Here’s what you need to grow your own morel spawn from scratch:

  • A canning jar
  • A petri dish
  • Some agar
  • A sharp blade/knife
  • Mature morel mushrooms
  • Growing medium/soil alternative (You can use hemp seed, annual ryegrass seeds, rapeseeds or rice)

Let’s get growing your own morel spawn:

i: Preparing the grain media

  • Soak the grain for 24 hours
  • Drain the water
  • Mix the grain with potting soil in a ratio of  5:1

ii: Sterilizing the grain media

Put the grain media into a canning jar and sterilize it by heating it in a pressure cooker at 15 psi for 1 hour.

iii: Collecting the spores

Collect the spores of a morale mushroom by holding it upside down over a freshly prepared petri dish with agar, gently tapping the mushroom. You should see spores falling into the agar.

iv: Growing the first mycelia strands

Cover and seal the petri dish. Place it in a place with temperatures 13-26°. Some spores will start to grow their first mycelial strands in the dish.

v: Growing the mycelia strands further

  • When the Petri dish is covered in mycelia (3-5 days), cut out a section, about 1 inch by 1 inch, with a knife, then insert it into the sterilized grain media. Add more agar to the remaining section of the petri dish so that the mycelia continues to grow.
  • Shake thoroughly and mix your canning jar with the grain media and the mycelia. You should see the mycelia strands growing through the grain media in a few weeks. 

vi: Collecting your own Morel mushroom spawn

Open the jar in an aerated room for oxygen to stimulate their growth. Once the jar has mycelium strands throughout the grain media, consider this your own morel mushroom spawn.

How to grow morel mushrooms from spores

You already have the mushroom spores, self-made or purchased. It’s time to grow your morels! Here’s what you need to grow morels:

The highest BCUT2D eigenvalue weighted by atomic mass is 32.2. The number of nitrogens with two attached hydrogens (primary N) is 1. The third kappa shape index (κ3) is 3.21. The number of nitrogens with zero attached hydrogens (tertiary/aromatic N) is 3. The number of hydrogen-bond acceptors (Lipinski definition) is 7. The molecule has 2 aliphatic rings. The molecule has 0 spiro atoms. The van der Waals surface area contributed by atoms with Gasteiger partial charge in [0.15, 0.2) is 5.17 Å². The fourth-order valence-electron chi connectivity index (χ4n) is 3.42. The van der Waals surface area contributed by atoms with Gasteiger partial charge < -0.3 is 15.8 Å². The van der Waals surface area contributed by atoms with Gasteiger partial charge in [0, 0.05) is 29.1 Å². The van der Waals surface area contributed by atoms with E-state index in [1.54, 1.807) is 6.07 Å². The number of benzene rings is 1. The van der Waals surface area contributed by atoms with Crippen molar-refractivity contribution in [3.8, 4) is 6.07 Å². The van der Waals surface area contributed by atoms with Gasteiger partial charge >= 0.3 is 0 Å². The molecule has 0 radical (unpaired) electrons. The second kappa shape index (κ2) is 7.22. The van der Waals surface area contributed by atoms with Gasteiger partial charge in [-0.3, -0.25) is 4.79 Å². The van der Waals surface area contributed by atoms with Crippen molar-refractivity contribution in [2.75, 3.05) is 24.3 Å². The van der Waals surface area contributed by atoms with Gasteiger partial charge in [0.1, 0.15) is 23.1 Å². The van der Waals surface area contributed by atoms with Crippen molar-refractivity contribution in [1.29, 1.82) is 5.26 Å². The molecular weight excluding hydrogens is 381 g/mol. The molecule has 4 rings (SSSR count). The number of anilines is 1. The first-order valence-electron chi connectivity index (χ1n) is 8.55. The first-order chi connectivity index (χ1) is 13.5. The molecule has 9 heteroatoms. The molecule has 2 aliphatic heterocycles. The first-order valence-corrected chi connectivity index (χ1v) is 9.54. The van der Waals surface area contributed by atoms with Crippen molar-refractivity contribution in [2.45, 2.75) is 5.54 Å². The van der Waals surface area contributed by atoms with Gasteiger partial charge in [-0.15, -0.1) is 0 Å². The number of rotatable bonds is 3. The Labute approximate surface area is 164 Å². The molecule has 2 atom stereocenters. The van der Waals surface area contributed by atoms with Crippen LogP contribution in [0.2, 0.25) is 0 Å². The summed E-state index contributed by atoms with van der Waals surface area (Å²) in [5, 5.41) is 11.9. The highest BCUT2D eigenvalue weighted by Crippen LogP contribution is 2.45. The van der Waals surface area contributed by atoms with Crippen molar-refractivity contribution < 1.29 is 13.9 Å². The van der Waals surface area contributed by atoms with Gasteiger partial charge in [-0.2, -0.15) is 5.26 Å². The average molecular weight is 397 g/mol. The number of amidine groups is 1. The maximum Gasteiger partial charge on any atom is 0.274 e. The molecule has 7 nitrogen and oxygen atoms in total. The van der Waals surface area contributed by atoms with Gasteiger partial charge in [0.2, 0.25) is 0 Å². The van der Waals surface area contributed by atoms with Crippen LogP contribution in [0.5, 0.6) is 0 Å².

• Sand
  • Potting soil
  • Grain media
  • oven/autoclave bags
  • Tray with drainage holes
  • Mushroom substrate
  • Organic matter (10% rice hulls, 5% peat moss, 5% soybean meal, 80% hardwood chips from elm, apple, or maple trees)
  • Some lime (optional) to increase soil pH

Let’s grow your morels indoors:

i:  Preparing the morel mushroom substrate

Gather the ingredients for the mushroom substrate (30% sand, 20% potting soil, 50% organic matter)

ii:  Spreading the substrate

Fill your tray with 2 inches of substrate, saturate it with water, and then allow it to drain completely.

iii: Sterilizing your substrate

Place the substrate tray into an autoclave or oven bag with a filtered closure. Sterilize at 15 psi for an hour.

iv: Mixing spawn with the substrate

When cool, open the autoclave bag and evenly mix half a cup of spawn with the substrate using a flame-sterilized spoon. Close the bag and store it in a cool dark place. 

After 4-6 weeks, you should see a hardened fungal mycelium that contains food reserves (sclerotia) covering the surface of the substrate. It should be hard, dark and shaped like seeds. This is called spawn run.

v: Refrigerating the substrate

Once the sclerotia cover the entire surface of the substrate, refrigerate for 2 weeks (3.3-4.4°).

vi: Transfering the substrate tray

Remove the substrate tray from the bag and place it in your grow room. Slowly pour distilled water at 18-26° at a rate of 1.5-2.5 ounces per hour/square foot of the substrate. 

Allow the substrate to drain for up to 24 hours, ensuring enough sunlight and over 90% humidity in the room. Don’t have a humidifier? Spray water droplets on the substrate twice, daily, using a spray bottle.

vii: Regulating moisture and temperature

Lower the moisture level to 60% and raise the temperature to 21-22.7° on noticing baby mushroom caps (primordia). Use grow lights for 12 hours. Moisture should be at 50% and temperatures at 22.7- 25° when the caps mature.

viii: Collecting your morel mushrooms

You can collect your indoor-grown morel mushrooms by cutting them at the base when matured. New mushrooms may also regrow.

Have 4 minutes to watch a demo? You can learn how to grow morel mushrooms indoors in less than 2 months from this YouTube video.

Over to you

You may want to learn other ways of growing morel mushrooms, including how to grow morel mushrooms from liquid culture, how to grow morel mushrooms from inoculated trees and how to grow morel mushrooms in a greenhouse.

What else would you like to know concerning growing morel mushrooms? We’re happy to help.